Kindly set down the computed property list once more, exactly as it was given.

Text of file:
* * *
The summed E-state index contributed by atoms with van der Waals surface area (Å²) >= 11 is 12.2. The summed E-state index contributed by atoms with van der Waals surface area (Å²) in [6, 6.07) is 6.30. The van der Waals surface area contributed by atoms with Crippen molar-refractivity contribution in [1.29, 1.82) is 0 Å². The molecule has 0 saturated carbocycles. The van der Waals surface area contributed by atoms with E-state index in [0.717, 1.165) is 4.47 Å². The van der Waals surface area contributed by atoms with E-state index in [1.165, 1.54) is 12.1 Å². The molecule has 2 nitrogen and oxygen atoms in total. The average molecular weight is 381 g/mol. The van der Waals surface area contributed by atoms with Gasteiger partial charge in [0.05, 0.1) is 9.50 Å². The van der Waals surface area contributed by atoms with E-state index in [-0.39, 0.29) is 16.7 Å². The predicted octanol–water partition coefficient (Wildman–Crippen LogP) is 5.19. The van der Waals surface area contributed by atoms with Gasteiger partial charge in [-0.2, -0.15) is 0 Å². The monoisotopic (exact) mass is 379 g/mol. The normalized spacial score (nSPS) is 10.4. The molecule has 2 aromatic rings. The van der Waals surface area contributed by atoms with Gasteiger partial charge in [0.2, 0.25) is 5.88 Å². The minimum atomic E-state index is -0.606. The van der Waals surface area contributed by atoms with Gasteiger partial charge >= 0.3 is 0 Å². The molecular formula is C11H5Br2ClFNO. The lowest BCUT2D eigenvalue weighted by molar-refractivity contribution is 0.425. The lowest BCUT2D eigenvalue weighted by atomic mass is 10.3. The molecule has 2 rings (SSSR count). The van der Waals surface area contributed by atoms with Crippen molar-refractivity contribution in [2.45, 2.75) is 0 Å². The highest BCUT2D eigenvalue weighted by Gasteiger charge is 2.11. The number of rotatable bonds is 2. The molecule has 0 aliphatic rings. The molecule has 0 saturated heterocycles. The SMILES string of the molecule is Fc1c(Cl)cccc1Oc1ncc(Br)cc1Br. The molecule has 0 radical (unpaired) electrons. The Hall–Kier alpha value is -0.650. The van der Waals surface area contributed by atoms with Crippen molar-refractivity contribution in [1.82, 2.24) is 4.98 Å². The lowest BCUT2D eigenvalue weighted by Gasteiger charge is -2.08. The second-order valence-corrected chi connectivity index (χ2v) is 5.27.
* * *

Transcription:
The summed E-state index contributed by atoms with van der Waals surface area (Å²) >= 11 is 12.2. The summed E-state index contributed by atoms with van der Waals surface area (Å²) in [6, 6.07) is 6.30. The van der Waals surface area contributed by atoms with Crippen molar-refractivity contribution in [1.29, 1.82) is 0 Å². The molecule has 0 saturated carbocycles. The van der Waals surface area contributed by atoms with E-state index in [0.717, 1.165) is 4.47 Å². The van der Waals surface area contributed by atoms with E-state index in [1.165, 1.54) is 12.1 Å². The molecule has 2 nitrogen and oxygen atoms in total. The average molecular weight is 381 g/mol. The van der Waals surface area contributed by atoms with Gasteiger partial charge in [0.05, 0.1) is 9.50 Å². The van der Waals surface area contributed by atoms with E-state index in [-0.39, 0.29) is 16.7 Å². The predicted octanol–water partition coefficient (Wildman–Crippen LogP) is 5.19. The van der Waals surface area contributed by atoms with Gasteiger partial charge in [-0.2, -0.15) is 0 Å². The monoisotopic (exact) mass is 379 g/mol. The normalized spacial score (nSPS) is 10.4. The molecule has 2 aromatic rings. The van der Waals surface area contributed by atoms with Gasteiger partial charge in [0.2, 0.25) is 5.88 Å². The minimum atomic E-state index is -0.606. The van der Waals surface area contributed by atoms with Gasteiger partial charge >= 0.3 is 0 Å². The molecular formula is C11H5Br2ClFNO. The lowest BCUT2D eigenvalue weighted by molar-refractivity contribution is 0.425. The lowest BCUT2D eigenvalue weighted by atomic mass is 10.3. The molecule has 2 rings (SSSR count). The van der Waals surface area contributed by atoms with Crippen molar-refractivity contribution in [2.45, 2.75) is 0 Å². The highest BCUT2D eigenvalue weighted by Gasteiger charge is 2.11. The number of rotatable bonds is 2. The molecule has 0 aliphatic rings. The molecule has 0 saturated heterocycles. The SMILES string of the molecule is Fc1c(Cl)cccc1Oc1ncc(Br)cc1Br. The molecule has 0 radical (unpaired) electrons. The Hall–Kier alpha value is -0.650. The van der Waals surface area contributed by atoms with Crippen molar-refractivity contribution in [1.82, 2.24) is 4.98 Å². The lowest BCUT2D eigenvalue weighted by Gasteiger charge is -2.08. The second-order valence-corrected chi connectivity index (χ2v) is 5.27.